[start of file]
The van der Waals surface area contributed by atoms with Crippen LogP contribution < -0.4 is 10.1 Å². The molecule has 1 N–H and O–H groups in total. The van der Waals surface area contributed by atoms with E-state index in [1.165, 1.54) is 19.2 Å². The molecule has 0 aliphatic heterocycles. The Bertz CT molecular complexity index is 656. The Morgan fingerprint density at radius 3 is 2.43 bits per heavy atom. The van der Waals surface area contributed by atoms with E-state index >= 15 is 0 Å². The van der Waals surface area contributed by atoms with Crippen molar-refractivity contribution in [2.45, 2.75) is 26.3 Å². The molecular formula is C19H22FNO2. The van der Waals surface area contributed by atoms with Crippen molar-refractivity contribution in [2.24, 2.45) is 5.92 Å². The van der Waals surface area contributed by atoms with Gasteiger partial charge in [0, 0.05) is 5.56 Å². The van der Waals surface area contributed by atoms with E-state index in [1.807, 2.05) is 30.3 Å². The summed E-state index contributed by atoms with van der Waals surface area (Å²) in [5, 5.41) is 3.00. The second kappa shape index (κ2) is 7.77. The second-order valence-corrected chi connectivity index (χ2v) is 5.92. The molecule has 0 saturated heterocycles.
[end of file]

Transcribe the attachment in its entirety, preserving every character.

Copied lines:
The van der Waals surface area contributed by atoms with Crippen LogP contribution < -0.4 is 10.1 Å². The molecule has 1 N–H and O–H groups in total. The van der Waals surface area contributed by atoms with E-state index in [1.165, 1.54) is 19.2 Å². The molecule has 0 aliphatic heterocycles. The Bertz CT molecular complexity index is 656. The Morgan fingerprint density at radius 3 is 2.43 bits per heavy atom. The van der Waals surface area contributed by atoms with E-state index >= 15 is 0 Å². The van der Waals surface area contributed by atoms with Crippen molar-refractivity contribution in [2.45, 2.75) is 26.3 Å². The molecular formula is C19H22FNO2. The van der Waals surface area contributed by atoms with Crippen molar-refractivity contribution in [2.24, 2.45) is 5.92 Å². The van der Waals surface area contributed by atoms with Gasteiger partial charge in [0, 0.05) is 5.56 Å². The van der Waals surface area contributed by atoms with E-state index in [1.807, 2.05) is 30.3 Å². The summed E-state index contributed by atoms with van der Waals surface area (Å²) in [5, 5.41) is 3.00. The second kappa shape index (κ2) is 7.77. The second-order valence-corrected chi connectivity index (χ2v) is 5.92. The molecule has 0 saturated heterocycles.